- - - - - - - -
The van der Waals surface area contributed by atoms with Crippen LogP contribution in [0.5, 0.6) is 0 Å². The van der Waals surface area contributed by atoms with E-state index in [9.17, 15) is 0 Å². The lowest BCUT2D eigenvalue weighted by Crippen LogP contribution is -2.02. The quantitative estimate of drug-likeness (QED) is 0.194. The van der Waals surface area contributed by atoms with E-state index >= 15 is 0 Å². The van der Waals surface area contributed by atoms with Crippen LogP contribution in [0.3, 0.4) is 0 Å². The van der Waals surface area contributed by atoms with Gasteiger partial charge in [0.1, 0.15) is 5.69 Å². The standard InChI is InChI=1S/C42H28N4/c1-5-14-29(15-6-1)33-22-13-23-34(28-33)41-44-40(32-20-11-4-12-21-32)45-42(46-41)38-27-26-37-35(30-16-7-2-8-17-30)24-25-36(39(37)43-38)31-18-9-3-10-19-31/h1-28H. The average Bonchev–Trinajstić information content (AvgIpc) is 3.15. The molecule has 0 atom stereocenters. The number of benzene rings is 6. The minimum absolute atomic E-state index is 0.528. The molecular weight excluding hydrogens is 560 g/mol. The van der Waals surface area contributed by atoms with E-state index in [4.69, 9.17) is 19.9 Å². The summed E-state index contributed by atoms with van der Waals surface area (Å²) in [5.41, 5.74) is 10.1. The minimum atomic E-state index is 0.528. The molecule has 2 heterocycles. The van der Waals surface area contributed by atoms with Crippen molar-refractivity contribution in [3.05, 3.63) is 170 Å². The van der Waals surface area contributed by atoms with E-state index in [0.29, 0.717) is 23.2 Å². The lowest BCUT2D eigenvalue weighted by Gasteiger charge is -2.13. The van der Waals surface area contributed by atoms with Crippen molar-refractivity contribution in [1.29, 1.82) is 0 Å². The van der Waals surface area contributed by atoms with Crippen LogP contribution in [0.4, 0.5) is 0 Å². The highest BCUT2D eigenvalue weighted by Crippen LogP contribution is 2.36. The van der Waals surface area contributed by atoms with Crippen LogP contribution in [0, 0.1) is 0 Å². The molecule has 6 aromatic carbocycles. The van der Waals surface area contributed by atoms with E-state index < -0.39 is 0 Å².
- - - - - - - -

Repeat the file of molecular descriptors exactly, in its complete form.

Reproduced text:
The van der Waals surface area contributed by atoms with Crippen LogP contribution in [0.5, 0.6) is 0 Å². The van der Waals surface area contributed by atoms with E-state index in [9.17, 15) is 0 Å². The lowest BCUT2D eigenvalue weighted by Crippen LogP contribution is -2.02. The quantitative estimate of drug-likeness (QED) is 0.194. The van der Waals surface area contributed by atoms with E-state index >= 15 is 0 Å². The van der Waals surface area contributed by atoms with Crippen LogP contribution in [0.3, 0.4) is 0 Å². The van der Waals surface area contributed by atoms with Gasteiger partial charge in [0.1, 0.15) is 5.69 Å². The standard InChI is InChI=1S/C42H28N4/c1-5-14-29(15-6-1)33-22-13-23-34(28-33)41-44-40(32-20-11-4-12-21-32)45-42(46-41)38-27-26-37-35(30-16-7-2-8-17-30)24-25-36(39(37)43-38)31-18-9-3-10-19-31/h1-28H. The average Bonchev–Trinajstić information content (AvgIpc) is 3.15. The molecule has 0 atom stereocenters. The number of benzene rings is 6. The minimum absolute atomic E-state index is 0.528. The molecular weight excluding hydrogens is 560 g/mol. The van der Waals surface area contributed by atoms with E-state index in [4.69, 9.17) is 19.9 Å². The summed E-state index contributed by atoms with van der Waals surface area (Å²) in [5.41, 5.74) is 10.1. The minimum atomic E-state index is 0.528. The molecule has 2 heterocycles. The van der Waals surface area contributed by atoms with Crippen molar-refractivity contribution in [3.05, 3.63) is 170 Å². The van der Waals surface area contributed by atoms with E-state index in [0.29, 0.717) is 23.2 Å². The lowest BCUT2D eigenvalue weighted by Gasteiger charge is -2.13. The van der Waals surface area contributed by atoms with Crippen molar-refractivity contribution in [1.29, 1.82) is 0 Å². The van der Waals surface area contributed by atoms with Crippen LogP contribution in [0.4, 0.5) is 0 Å². The highest BCUT2D eigenvalue weighted by Crippen LogP contribution is 2.36. The van der Waals surface area contributed by atoms with Crippen LogP contribution in [0, 0.1) is 0 Å². The molecule has 6 aromatic carbocycles. The van der Waals surface area contributed by atoms with E-state index < -0.39 is 0 Å².